Development Policies (Governance and Conflict in Spaces of (Large-Scale) Extraction)

Hauptseminar, SWS: 2, lecture number: 00345

date:

Mittwoch, 16-18; 301, Prieserstraße 2




Katz-Lavigne, Sarah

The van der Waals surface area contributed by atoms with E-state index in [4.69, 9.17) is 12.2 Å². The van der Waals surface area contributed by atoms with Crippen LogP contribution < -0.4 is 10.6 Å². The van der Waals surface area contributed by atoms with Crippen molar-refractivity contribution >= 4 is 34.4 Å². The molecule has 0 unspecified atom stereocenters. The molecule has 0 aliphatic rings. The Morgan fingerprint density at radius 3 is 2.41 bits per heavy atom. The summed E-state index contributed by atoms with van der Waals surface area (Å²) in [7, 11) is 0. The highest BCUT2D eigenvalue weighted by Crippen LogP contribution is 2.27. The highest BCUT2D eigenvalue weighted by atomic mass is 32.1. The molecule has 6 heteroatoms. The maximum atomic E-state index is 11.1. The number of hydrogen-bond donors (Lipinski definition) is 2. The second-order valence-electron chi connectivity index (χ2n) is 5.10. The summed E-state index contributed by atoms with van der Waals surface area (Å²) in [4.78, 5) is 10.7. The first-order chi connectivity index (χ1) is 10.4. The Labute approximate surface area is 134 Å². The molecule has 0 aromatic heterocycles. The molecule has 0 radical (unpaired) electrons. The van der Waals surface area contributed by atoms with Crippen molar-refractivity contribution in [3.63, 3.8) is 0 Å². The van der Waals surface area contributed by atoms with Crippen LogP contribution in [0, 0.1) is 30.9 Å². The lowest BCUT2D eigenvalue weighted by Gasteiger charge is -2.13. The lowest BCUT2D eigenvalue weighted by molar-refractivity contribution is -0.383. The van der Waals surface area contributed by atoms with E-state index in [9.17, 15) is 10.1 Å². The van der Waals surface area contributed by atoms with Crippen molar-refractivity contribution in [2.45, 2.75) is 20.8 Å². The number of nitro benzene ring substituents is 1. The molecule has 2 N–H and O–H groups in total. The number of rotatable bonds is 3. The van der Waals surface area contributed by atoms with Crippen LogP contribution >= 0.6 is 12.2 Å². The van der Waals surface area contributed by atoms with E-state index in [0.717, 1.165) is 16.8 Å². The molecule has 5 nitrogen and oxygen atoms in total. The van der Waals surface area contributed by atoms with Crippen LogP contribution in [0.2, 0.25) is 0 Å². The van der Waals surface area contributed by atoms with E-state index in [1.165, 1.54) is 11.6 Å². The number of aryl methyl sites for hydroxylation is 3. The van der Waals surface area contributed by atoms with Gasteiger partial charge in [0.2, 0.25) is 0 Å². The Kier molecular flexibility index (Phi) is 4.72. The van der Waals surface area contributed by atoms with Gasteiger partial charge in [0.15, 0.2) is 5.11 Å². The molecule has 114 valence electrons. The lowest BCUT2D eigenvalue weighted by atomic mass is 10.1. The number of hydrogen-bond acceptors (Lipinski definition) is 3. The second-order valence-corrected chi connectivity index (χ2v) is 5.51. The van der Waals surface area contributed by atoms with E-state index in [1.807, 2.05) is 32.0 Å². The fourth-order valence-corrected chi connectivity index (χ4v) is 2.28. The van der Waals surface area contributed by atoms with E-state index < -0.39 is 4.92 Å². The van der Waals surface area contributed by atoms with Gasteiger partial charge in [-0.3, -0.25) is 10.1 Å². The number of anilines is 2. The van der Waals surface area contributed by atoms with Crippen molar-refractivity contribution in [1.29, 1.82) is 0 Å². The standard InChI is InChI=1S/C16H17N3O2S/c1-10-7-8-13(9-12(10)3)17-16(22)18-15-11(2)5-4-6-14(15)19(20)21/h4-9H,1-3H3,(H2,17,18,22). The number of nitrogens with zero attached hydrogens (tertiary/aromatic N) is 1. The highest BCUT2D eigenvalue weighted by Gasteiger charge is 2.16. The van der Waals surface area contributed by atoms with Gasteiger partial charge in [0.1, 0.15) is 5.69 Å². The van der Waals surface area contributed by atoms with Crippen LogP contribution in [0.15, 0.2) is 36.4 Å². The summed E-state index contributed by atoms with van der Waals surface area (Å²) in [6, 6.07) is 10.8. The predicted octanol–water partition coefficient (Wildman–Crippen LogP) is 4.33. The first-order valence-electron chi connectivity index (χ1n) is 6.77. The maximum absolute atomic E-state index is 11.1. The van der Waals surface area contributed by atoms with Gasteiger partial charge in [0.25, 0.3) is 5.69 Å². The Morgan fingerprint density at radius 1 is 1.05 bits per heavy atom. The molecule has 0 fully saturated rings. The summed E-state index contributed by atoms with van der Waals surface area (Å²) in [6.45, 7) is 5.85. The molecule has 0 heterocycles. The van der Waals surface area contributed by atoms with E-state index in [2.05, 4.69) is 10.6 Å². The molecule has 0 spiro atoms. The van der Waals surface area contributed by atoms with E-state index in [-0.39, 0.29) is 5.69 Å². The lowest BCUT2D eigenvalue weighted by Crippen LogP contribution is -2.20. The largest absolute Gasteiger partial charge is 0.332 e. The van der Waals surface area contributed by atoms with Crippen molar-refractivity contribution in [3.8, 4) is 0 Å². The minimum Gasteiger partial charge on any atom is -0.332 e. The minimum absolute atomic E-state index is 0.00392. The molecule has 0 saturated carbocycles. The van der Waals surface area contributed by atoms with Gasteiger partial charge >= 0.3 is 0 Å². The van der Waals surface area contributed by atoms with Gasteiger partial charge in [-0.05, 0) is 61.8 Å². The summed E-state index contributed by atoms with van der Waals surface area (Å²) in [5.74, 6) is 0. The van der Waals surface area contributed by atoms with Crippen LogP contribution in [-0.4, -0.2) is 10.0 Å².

In today’s globalised era, capitalism continues to be heavily reliant on the extraction of natural resources, including to feed the rapidly expanding “green economy”. Resource-rich African countries are therefore spaces of large-scale resource extraction, which includes industrial techniques for mining as well as artisanal and small-scale mining. Concern around resource-related conflict, human rights, and other global standards in these processes of extraction has led to a situation in which governance has increasingly involved national, international, and transnational actors and frameworks seeking to govern how this resource extraction takes place, and who benefits. Conflict dynamics around resource extraction take a number of forms, including disputed access to the minerals sought by multinational corporations and claimed by Congolese populations. This course will consider different theories and empirical evidence about why conflict occurs, and assess policy solutions that have attempted to address conflict. The course will focus on mineral resources in the Democratic Republic of Congo, but will also survey other country situations elsewhere in Africa as well as different types of natural resources, like land, for which large-scale extraction or land grabs are taking place.